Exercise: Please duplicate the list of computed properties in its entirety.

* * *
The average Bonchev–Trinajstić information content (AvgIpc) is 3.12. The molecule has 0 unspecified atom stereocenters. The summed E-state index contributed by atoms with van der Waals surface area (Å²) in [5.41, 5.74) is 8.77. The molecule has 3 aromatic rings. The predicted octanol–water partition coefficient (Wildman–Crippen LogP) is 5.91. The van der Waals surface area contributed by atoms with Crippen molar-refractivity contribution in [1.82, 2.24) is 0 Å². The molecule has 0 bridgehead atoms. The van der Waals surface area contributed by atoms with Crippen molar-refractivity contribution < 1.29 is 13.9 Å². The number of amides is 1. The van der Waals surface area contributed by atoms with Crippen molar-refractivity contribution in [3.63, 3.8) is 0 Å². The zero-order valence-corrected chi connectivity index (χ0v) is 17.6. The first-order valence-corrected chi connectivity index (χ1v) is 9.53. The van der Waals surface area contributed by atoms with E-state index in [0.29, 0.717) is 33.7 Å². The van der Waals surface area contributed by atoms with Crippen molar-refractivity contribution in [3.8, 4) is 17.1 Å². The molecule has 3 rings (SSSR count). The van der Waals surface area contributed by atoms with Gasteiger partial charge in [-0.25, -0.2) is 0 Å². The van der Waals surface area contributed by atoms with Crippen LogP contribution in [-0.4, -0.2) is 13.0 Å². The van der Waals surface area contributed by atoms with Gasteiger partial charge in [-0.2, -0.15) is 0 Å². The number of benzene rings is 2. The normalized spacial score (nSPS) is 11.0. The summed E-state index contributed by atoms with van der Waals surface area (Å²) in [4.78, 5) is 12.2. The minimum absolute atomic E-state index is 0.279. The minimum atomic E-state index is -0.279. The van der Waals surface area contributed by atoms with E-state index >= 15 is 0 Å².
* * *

The average Bonchev–Trinajstić information content (AvgIpc) is 3.12. The molecule has 0 unspecified atom stereocenters. The summed E-state index contributed by atoms with van der Waals surface area (Å²) in [5.41, 5.74) is 8.77. The molecule has 3 aromatic rings. The predicted octanol–water partition coefficient (Wildman–Crippen LogP) is 5.91. The van der Waals surface area contributed by atoms with Crippen molar-refractivity contribution in [1.82, 2.24) is 0 Å². The molecule has 0 bridgehead atoms. The van der Waals surface area contributed by atoms with Crippen molar-refractivity contribution < 1.29 is 13.9 Å². The number of amides is 1. The van der Waals surface area contributed by atoms with Crippen molar-refractivity contribution in [3.63, 3.8) is 0 Å². The zero-order valence-corrected chi connectivity index (χ0v) is 17.6. The first-order valence-corrected chi connectivity index (χ1v) is 9.53. The van der Waals surface area contributed by atoms with E-state index in [0.29, 0.717) is 33.7 Å². The van der Waals surface area contributed by atoms with Crippen molar-refractivity contribution in [3.8, 4) is 17.1 Å². The molecule has 3 rings (SSSR count). The van der Waals surface area contributed by atoms with Gasteiger partial charge in [-0.25, -0.2) is 0 Å². The van der Waals surface area contributed by atoms with Crippen LogP contribution in [-0.4, -0.2) is 13.0 Å². The van der Waals surface area contributed by atoms with Gasteiger partial charge in [-0.2, -0.15) is 0 Å². The number of benzene rings is 2. The normalized spacial score (nSPS) is 11.0. The summed E-state index contributed by atoms with van der Waals surface area (Å²) in [4.78, 5) is 12.2. The minimum absolute atomic E-state index is 0.279. The minimum atomic E-state index is -0.279. The van der Waals surface area contributed by atoms with E-state index >= 15 is 0 Å².